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Deadwood Density of Five Boreal Tree Species in Relation to Field-Assigned Decay Class

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Aboveground deadwood, consisting of downed woody debris (DWD), snags, and stumps, is an important component of boreal forest ecosystem structure. Accurate deadwood density estimates are essential for evaluating ecosystem biomass and carbon stocks. The objective of this study was to examine the relationships between deadwood density, tree species, and decay status, identified in the field by morphological characteristics. We sampled DWD, snags, and stumps of trembling aspen (Populus tremuloides Michx.), paper birch (Betula papyrifera Marsh.), jack pine (Pinus banksiana Lamb.), black spruce (Picea mariana [Mill.] B.S.P.), and balsam fir (Abies balsamea [L.] Mill.) in the boreal forest of central Canada. A total of 240 samples (99 DWD, 94 snags, and 47 stumps) were collected. Decay class and tree species explained >80% of the variation in wood density of all deadwood types. Wood density decreased consistently from the lowest to the highest decay class. Tree species identity was also important in determining the relationships between wood density and field-assigned decay class for snags and stumps, but not for DWD, probably because of the five-class system used for DWD, rather than the three-class system used for snags and stumps. These results indicate that decay class and tree species are adequate predictors of deadwood density.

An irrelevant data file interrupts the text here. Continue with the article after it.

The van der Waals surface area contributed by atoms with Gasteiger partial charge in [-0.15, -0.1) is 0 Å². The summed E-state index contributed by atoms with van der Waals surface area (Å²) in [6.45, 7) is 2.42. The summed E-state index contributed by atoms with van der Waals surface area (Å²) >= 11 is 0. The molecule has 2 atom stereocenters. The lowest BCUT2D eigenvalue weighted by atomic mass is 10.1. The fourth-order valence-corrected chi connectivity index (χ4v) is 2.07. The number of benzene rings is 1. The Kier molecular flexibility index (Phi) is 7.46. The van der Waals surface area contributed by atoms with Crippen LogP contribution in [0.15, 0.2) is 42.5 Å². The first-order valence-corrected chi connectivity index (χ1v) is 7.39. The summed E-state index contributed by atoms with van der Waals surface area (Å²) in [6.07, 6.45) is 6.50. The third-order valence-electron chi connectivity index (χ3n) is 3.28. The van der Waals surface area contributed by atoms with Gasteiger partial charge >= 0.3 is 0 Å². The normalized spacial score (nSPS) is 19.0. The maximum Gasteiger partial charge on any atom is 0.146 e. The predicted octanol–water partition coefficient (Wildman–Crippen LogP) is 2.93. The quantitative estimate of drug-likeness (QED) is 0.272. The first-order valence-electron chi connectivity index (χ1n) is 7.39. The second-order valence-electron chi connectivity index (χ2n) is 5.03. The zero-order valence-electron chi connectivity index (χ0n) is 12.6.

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Keywords: deadwood density; decay class; downed woody debris; snags; stumps

Document Type: Research Article

Publication date: 2013-06-24

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  • Forest Science is a peer-reviewed journal publishing fundamental and applied research that explores all aspects of natural and social sciences as they apply to the function and management of the forested ecosystems of the world. Topics include silviculture, forest management, biometrics, economics, entomology & pathology, fire & fuels management, forest ecology, genetics & tree improvement, geospatial technologies, harvesting & utilization, landscape ecology, operations research, forest policy, physiology, recreation, social sciences, soils & hydrology, and wildlife management.
    Forest Science is published bimonthly in February, April, June, August, October, and December.

    2016 Impact Factor: 1.782 (Rank 17/64 in forestry)

    Average time from submission to first decision: 62.5 days*
    June 1, 2016 to Feb. 28, 2017

    Also published by SAF:
    Journal of Forestry
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